GERD, Acid Reflux or Hiatal Hernia

GERD, Acid Reflux

Background: Gastroesophageal reflux disease (GERD), also referred to as acid reflux, is a chronic digestive disease. A hiatal hernia is when part of your stomach pushes upward through your diaphragm. Each of these conditions lead to what is commonly referred to as heartburn - an aggravating condition which generally passes but left untreated can create enduring complications. 

Signs or Symptoms: Heartburn, pain on swallowing, tooth enamel decay, gingivitis, bad breath, throat soreness, hoarseness and laryngitis.

Causes: Incomplete digestion leading to putrefaction from bacteria and other pathogens. Weakening of the lower esophageal sphincter (LES).  Restriction and weakening of the diaphragm via thoracic vertebrae subluxation and rib fixations. Hiatal hernia. Overuse of antacids or ibuprofen.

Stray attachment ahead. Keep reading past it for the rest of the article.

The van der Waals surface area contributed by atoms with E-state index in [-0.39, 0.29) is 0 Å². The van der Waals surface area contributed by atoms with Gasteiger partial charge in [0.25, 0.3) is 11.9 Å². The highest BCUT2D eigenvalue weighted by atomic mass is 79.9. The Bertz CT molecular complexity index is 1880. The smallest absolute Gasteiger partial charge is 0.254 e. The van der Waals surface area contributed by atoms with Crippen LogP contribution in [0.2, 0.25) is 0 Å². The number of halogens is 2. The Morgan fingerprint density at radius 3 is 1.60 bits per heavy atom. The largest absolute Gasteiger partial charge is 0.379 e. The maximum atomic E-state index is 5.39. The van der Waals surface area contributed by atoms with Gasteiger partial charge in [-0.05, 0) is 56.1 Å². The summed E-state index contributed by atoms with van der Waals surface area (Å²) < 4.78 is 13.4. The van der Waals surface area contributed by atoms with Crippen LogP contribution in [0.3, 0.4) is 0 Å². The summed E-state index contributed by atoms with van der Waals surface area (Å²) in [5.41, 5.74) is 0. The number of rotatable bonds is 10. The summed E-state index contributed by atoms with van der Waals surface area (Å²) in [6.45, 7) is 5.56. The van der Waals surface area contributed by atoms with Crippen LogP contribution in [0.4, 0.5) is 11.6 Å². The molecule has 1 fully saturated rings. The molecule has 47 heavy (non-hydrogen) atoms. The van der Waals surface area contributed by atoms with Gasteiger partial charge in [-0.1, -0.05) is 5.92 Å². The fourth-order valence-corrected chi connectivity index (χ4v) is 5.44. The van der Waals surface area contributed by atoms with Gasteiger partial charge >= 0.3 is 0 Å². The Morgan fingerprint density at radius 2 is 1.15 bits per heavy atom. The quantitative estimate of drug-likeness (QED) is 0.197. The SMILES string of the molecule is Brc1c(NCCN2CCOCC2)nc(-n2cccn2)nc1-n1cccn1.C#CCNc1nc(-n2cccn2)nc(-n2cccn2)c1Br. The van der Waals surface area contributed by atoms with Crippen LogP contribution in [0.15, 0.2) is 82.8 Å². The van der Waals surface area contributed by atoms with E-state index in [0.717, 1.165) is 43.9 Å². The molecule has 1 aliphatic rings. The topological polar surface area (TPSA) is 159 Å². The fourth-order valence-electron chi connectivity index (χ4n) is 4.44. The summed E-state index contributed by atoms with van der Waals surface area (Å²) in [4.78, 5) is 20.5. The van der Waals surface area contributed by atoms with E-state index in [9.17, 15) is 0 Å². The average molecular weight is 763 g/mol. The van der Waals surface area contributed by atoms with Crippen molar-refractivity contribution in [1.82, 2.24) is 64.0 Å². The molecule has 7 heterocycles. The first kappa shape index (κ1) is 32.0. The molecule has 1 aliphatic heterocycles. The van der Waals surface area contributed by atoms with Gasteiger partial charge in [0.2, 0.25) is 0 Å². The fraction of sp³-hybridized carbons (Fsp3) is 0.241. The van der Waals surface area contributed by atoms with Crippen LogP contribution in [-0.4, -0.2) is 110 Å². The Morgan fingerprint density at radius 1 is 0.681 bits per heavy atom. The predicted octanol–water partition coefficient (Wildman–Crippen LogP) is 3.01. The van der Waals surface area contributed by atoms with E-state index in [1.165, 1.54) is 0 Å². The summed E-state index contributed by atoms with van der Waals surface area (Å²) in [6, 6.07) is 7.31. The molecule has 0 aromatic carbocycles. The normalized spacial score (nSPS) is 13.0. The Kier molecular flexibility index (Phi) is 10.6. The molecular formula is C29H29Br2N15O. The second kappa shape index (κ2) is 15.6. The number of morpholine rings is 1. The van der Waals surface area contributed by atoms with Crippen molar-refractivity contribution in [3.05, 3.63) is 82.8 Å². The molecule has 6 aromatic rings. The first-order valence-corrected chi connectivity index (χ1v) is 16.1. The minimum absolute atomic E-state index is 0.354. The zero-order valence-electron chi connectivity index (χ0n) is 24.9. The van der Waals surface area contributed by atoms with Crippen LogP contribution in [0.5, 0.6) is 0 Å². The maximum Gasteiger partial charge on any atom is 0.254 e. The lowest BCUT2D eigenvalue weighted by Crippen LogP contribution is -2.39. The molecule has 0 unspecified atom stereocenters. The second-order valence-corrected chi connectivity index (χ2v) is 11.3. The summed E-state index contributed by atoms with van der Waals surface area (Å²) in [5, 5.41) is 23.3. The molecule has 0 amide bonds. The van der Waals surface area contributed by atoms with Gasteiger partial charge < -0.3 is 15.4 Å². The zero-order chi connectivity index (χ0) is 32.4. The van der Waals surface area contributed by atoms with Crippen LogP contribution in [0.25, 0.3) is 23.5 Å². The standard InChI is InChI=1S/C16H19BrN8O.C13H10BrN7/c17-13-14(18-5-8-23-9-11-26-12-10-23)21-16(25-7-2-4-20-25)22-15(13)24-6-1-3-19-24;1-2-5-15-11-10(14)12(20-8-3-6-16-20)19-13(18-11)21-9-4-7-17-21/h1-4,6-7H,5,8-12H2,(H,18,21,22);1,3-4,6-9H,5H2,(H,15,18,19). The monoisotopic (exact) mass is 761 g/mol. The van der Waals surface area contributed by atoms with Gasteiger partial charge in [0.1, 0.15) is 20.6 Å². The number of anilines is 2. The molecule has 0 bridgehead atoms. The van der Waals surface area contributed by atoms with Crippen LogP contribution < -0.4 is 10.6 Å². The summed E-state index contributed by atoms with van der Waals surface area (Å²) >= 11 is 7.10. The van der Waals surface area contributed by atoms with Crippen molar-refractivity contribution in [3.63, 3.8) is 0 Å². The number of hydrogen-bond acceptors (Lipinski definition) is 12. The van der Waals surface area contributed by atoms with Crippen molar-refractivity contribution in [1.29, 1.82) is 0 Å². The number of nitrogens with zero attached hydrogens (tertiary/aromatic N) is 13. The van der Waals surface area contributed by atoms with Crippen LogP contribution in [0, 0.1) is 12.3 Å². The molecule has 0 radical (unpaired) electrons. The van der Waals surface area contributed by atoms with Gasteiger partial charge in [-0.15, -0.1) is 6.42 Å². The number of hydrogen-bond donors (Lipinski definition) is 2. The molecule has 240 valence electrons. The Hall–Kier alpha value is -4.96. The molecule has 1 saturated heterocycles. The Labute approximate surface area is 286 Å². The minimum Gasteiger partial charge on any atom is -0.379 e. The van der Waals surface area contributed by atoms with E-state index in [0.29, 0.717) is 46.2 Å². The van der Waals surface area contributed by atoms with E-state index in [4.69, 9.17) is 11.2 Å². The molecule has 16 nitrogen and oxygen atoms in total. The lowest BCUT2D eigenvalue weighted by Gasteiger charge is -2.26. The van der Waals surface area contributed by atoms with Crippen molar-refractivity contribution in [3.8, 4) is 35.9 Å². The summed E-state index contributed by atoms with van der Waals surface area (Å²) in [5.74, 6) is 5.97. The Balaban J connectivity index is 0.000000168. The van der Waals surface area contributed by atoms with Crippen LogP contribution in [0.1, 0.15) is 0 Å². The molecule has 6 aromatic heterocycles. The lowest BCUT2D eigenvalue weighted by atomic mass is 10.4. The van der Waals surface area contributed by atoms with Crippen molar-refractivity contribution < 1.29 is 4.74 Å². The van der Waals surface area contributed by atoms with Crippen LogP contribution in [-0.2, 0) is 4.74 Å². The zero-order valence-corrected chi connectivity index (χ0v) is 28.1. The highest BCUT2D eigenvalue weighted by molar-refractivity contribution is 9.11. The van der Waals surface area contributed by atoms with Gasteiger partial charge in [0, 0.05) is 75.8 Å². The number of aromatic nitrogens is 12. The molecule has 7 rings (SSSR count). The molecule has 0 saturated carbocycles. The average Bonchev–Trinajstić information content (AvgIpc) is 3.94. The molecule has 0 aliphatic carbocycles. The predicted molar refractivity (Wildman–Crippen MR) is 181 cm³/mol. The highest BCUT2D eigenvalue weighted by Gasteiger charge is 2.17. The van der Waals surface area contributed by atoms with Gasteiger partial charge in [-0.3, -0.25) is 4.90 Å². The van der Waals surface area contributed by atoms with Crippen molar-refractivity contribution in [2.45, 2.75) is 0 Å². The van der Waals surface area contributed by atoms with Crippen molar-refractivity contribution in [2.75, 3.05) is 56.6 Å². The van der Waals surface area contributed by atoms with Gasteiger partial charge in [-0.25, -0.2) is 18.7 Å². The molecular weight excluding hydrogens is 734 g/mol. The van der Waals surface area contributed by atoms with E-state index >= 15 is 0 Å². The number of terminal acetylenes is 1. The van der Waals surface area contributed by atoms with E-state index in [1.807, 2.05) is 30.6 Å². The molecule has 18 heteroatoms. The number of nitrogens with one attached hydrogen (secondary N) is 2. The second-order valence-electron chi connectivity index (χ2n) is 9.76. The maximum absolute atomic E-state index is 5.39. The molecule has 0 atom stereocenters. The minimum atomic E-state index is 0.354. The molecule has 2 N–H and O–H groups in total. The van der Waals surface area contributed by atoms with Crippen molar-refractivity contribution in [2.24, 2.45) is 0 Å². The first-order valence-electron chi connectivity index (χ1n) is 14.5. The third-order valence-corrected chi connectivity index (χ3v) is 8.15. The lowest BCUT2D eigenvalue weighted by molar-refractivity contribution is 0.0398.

Standard treatment: Antacids, medications and surgery in severe cases.

Applied Kinesiology Approach: Full evaluation of the nervous system to determine factors that cause incomplete digestion. Imbalances in the normal acid – alkaline systems of the body are also evaluated and, if uncovered, corrective measures are taken. Normalize the mechanics of the skeletal structures that influence the movement of the diaphragm. Visceral manipulation of the stomach. Nutritional support to improve digestion and reduce inflammation of the damaged tissues. Lifestyle modifications are suggested to reduce exacerbating the condition.

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